The Foodish Boy Goes Vegan
Working on the line, assembling the main dishes presented a few challenges. Firstly, it was the weekend and so service was at its busiest. Secondly, I had limited time to learn the menu and what to plate up. Finally, like many kitchens in the States, the staff spoke Spanish and so at times communication was difficult. Maybe it was the lack of heat (a great deal of the dishes are raw), but this was one of the most relaxed and happy kitchens I have worked in.
Intrigued by the tranquil kitchen, I asked head chef Dreux whether their "Sacred Commerce" philosophy had anything to do with it. Dreux then divulged their connection to the Landmark Education course, something that he felt contributed to the pleasant kitchen atmosphere, although cynics have referred to it as a sinister cult. Dreux then invited me to experience part of this by participating in a practice called "clearing." Surely an opportunity I couldn’t pass up?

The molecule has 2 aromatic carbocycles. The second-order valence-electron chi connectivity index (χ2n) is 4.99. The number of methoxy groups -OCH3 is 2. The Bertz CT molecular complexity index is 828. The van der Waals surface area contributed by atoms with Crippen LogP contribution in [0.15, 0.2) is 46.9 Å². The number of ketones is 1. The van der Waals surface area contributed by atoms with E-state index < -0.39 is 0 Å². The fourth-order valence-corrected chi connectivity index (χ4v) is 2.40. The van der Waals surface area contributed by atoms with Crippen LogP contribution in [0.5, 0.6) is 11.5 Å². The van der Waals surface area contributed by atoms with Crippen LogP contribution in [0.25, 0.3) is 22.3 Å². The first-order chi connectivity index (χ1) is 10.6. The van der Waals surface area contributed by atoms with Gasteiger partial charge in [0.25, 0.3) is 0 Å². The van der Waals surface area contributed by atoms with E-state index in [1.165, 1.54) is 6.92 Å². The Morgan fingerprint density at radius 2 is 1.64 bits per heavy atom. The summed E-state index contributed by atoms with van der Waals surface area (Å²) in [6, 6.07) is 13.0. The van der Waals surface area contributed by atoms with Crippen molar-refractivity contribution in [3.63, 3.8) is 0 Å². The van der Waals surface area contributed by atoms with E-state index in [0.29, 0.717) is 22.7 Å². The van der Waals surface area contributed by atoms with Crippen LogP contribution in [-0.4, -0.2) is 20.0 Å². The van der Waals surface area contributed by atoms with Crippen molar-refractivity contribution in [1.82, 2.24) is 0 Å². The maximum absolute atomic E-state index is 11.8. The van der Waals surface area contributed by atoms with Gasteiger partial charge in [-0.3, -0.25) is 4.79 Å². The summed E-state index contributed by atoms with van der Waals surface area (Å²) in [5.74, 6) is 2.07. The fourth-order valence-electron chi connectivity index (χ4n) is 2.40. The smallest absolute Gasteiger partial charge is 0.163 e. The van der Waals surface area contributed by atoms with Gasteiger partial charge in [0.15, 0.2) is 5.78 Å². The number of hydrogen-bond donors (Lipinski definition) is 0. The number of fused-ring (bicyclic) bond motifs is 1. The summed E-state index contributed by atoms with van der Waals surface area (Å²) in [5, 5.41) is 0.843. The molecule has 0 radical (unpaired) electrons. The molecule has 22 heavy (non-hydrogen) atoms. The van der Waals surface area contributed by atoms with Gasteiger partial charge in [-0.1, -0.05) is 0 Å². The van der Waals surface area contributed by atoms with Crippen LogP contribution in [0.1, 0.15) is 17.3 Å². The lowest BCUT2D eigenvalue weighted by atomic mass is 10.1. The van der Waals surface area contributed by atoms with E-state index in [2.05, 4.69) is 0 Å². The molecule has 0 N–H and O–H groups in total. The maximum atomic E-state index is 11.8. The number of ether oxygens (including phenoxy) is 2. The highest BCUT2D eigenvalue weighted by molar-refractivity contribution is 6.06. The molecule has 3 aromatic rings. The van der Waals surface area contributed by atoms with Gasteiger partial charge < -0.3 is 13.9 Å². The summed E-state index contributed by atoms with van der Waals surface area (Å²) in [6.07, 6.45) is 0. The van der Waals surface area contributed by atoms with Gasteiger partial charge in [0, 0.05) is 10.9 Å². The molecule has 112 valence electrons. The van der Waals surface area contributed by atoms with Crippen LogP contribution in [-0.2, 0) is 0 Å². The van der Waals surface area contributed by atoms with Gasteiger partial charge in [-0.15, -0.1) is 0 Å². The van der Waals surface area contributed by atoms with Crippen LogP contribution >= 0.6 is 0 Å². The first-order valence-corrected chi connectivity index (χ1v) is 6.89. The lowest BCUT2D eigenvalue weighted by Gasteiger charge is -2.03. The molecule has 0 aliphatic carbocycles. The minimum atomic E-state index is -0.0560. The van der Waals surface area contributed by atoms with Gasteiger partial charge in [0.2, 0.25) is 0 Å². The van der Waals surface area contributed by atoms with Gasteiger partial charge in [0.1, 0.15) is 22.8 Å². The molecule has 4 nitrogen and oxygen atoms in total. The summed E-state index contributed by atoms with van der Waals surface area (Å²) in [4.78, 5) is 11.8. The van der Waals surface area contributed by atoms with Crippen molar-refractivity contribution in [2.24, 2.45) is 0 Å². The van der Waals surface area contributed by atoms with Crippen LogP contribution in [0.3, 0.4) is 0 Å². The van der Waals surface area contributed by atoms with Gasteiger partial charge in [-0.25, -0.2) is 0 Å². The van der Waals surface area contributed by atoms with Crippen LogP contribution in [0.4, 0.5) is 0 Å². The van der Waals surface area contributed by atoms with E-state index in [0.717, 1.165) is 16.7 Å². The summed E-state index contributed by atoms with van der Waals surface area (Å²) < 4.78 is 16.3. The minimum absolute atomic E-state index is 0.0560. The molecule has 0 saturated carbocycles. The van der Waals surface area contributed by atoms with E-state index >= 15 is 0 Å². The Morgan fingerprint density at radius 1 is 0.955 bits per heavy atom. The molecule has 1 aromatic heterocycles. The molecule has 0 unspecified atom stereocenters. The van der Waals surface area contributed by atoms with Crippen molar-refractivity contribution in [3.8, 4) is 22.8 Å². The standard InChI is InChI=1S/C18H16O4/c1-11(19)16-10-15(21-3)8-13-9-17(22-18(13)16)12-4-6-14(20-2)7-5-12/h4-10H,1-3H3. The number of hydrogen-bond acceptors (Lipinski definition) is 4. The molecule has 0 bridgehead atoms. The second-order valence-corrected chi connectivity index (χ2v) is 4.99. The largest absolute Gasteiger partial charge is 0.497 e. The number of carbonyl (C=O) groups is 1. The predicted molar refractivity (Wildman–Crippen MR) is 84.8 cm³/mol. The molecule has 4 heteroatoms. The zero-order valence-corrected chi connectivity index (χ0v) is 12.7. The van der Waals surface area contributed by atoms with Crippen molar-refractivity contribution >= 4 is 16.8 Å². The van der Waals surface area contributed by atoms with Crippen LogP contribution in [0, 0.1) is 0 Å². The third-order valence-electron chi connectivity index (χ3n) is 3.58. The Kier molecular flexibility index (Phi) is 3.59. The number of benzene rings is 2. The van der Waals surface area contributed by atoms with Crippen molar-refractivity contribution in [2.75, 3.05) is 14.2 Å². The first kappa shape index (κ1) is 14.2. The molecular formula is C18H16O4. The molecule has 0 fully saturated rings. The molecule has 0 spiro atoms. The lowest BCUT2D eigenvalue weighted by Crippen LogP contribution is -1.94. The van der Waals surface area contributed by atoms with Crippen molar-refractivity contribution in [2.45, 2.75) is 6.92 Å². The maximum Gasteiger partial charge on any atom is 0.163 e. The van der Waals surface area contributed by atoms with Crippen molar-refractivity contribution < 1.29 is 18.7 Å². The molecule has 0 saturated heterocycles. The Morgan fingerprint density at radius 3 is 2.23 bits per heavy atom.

I nervously sat opposite one of the waitresses to take part in my first "clearing." She asked me questions such as "with who or what do you feel incomplete?" and then repeated my answers back. The next step is to acknowledge how your responses make you feel before answering one last question designed to affirm being in the present, such as "what is perfect about you?" Admittedly, talking about my most personal feelings to a complete stranger was somewhat terrifying. Nonetheless, once complete, I felt exhilarated.
The full impact of "Sacred Commerce" and its presence in the business was hard to see during my limited time at the restaurant. Organic, raw, vegan food and a therapy session — all in all it had been a very "LA" experience and one I am grateful for.